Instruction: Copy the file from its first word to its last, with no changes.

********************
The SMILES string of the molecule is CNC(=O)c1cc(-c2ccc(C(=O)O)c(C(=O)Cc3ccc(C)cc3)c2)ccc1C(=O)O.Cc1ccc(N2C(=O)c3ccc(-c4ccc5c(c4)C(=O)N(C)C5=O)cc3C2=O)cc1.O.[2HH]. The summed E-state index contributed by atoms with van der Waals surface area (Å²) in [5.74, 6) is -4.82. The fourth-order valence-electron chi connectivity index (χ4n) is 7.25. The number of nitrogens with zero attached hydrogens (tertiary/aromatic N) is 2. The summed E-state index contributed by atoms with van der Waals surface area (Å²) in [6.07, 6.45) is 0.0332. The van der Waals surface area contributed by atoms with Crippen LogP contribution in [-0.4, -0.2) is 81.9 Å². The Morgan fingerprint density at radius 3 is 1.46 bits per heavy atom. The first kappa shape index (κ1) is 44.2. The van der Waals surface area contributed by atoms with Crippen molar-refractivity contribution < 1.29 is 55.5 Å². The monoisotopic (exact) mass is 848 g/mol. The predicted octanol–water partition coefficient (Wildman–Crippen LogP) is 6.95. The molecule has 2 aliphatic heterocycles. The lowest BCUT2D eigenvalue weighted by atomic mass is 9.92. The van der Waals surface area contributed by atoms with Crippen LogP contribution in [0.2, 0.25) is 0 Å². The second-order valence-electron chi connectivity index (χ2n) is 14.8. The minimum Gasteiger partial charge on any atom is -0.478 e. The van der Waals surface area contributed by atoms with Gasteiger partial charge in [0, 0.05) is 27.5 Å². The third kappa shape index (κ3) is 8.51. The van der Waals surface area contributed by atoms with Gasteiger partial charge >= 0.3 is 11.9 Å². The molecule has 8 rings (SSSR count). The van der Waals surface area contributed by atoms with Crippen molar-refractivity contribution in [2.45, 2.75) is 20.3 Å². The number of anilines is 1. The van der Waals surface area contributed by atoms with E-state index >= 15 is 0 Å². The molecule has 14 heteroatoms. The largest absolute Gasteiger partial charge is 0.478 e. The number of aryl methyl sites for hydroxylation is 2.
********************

The SMILES string of the molecule is CNC(=O)c1cc(-c2ccc(C(=O)O)c(C(=O)Cc3ccc(C)cc3)c2)ccc1C(=O)O.Cc1ccc(N2C(=O)c3ccc(-c4ccc5c(c4)C(=O)N(C)C5=O)cc3C2=O)cc1.O.[2HH]. The summed E-state index contributed by atoms with van der Waals surface area (Å²) in [5.74, 6) is -4.82. The fourth-order valence-electron chi connectivity index (χ4n) is 7.25. The number of nitrogens with zero attached hydrogens (tertiary/aromatic N) is 2. The summed E-state index contributed by atoms with van der Waals surface area (Å²) in [6.07, 6.45) is 0.0332. The van der Waals surface area contributed by atoms with Crippen LogP contribution in [-0.4, -0.2) is 81.9 Å². The Morgan fingerprint density at radius 3 is 1.46 bits per heavy atom. The first kappa shape index (κ1) is 44.2. The van der Waals surface area contributed by atoms with Crippen molar-refractivity contribution < 1.29 is 55.5 Å². The monoisotopic (exact) mass is 848 g/mol. The predicted octanol–water partition coefficient (Wildman–Crippen LogP) is 6.95. The molecule has 2 aliphatic heterocycles. The lowest BCUT2D eigenvalue weighted by atomic mass is 9.92. The van der Waals surface area contributed by atoms with Crippen LogP contribution in [0.2, 0.25) is 0 Å². The second-order valence-electron chi connectivity index (χ2n) is 14.8. The minimum Gasteiger partial charge on any atom is -0.478 e. The van der Waals surface area contributed by atoms with Gasteiger partial charge in [0, 0.05) is 27.5 Å². The third kappa shape index (κ3) is 8.51. The van der Waals surface area contributed by atoms with Gasteiger partial charge >= 0.3 is 11.9 Å². The molecule has 8 rings (SSSR count). The van der Waals surface area contributed by atoms with Crippen molar-refractivity contribution in [2.45, 2.75) is 20.3 Å². The number of anilines is 1. The van der Waals surface area contributed by atoms with E-state index >= 15 is 0 Å². The molecule has 14 heteroatoms. The largest absolute Gasteiger partial charge is 0.478 e. The number of aryl methyl sites for hydroxylation is 2.